CHARLESTON, W.Va. — No clear results yet for the State of West Virginia’s $33,000 investment in four Oklahoma cows for breeding purposes.
Placed in proximity of a bull over the summer, two of the cows became pregnant. The two others did not.
“It just kind of shows why it’s a little risky for the state to get into this,” said state Delegate Amy Summers, who had been a critic of the cow purchase all along.
The cows were purchased in 2016 under the administration of former Agriculture Secretary Walt Helmick.
The Helmick administration said the cows possessed superior genetics and would strengthen herds in West Virginia.
Critics called the purchase a waste, and legislators questioned whether the cows truly would diversify the state herd.
The purchase became an offbeat issue heading into the election between Helmick, a Democrat, and Kent Leonhardt, the Republican who won.
Now everyone is rooting for the cows. But two are having some trouble.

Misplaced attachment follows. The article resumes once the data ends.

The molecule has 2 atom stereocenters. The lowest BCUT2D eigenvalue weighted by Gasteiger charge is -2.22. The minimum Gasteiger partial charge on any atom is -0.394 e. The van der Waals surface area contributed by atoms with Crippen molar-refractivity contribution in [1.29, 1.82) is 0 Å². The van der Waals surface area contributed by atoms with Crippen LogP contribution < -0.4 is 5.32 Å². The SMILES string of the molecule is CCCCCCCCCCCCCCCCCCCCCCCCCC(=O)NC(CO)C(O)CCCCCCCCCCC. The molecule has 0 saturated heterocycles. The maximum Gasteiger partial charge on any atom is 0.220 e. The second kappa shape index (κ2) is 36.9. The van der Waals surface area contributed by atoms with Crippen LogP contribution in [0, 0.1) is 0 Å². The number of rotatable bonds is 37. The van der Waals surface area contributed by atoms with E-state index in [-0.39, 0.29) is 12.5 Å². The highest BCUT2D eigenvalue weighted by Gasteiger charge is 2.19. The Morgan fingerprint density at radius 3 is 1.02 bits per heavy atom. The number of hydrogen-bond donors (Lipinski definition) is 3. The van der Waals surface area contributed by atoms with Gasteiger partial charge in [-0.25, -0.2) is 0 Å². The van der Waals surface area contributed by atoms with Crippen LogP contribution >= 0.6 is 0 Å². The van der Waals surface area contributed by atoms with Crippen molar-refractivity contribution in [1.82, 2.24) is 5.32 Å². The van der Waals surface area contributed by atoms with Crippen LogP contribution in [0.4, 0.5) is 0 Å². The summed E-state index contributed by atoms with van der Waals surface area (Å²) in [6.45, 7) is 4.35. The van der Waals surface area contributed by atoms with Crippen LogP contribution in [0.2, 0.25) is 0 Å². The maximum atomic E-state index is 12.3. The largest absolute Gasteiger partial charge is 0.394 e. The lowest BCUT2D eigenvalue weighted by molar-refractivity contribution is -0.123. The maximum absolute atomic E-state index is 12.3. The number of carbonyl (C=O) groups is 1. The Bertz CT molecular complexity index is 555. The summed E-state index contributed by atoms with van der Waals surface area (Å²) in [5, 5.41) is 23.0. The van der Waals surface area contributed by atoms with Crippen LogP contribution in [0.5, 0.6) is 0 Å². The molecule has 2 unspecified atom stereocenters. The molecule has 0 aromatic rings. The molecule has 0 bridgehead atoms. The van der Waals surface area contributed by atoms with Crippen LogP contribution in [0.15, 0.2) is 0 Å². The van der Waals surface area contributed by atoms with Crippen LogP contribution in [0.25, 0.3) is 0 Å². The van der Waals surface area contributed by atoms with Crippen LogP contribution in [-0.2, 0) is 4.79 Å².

“They’re breeding cows and they’re not yet breeding so that’s obviously an issue,” said Crescent Gallagher, spokesman for the state Agriculture Department.
“At this time we can’t determine if they’re not going to be able to breed at all. We just know as of yet they’re not breeding.”
Gallagher said that when it became clear the cows weren’t yet breeding they were examined by a local veterinarian. The results were inconclusive.
“We had the cows with a bull all summer, so that’s a little unusual,” Gallagher said. “So we had a vet look at them to see why two haven’t calved yet. They were not really able to figure out why that is.”
So the cows have been medicated to go back into heat with the hope of trying again with better results.
If that doesn’t work, Gallagher said, the official state veterinarian will check them out.
And if that examination is inconclusive, it is distressing news, indeed, from the cow viewpoint.
“If he determines they’re not able to calve, these cows would just become part of the herd and eventually sold for beef,” Gallagher said.
Summers, a Republican who has a cattle farm in Taylor County, said such a situation isn’t unusual from a cattle-breeding perspective.
“I don’t think it’s anything to be a red flag about. They’ll keep trying to breed them. Maybe they’ll catch this time,” Summers said.
But she said it’s evidence that the investment was a gamble from the start.
“The only story is they made a poor investment,” she said. “It just kind of shows this is what you get into when you get into cows.”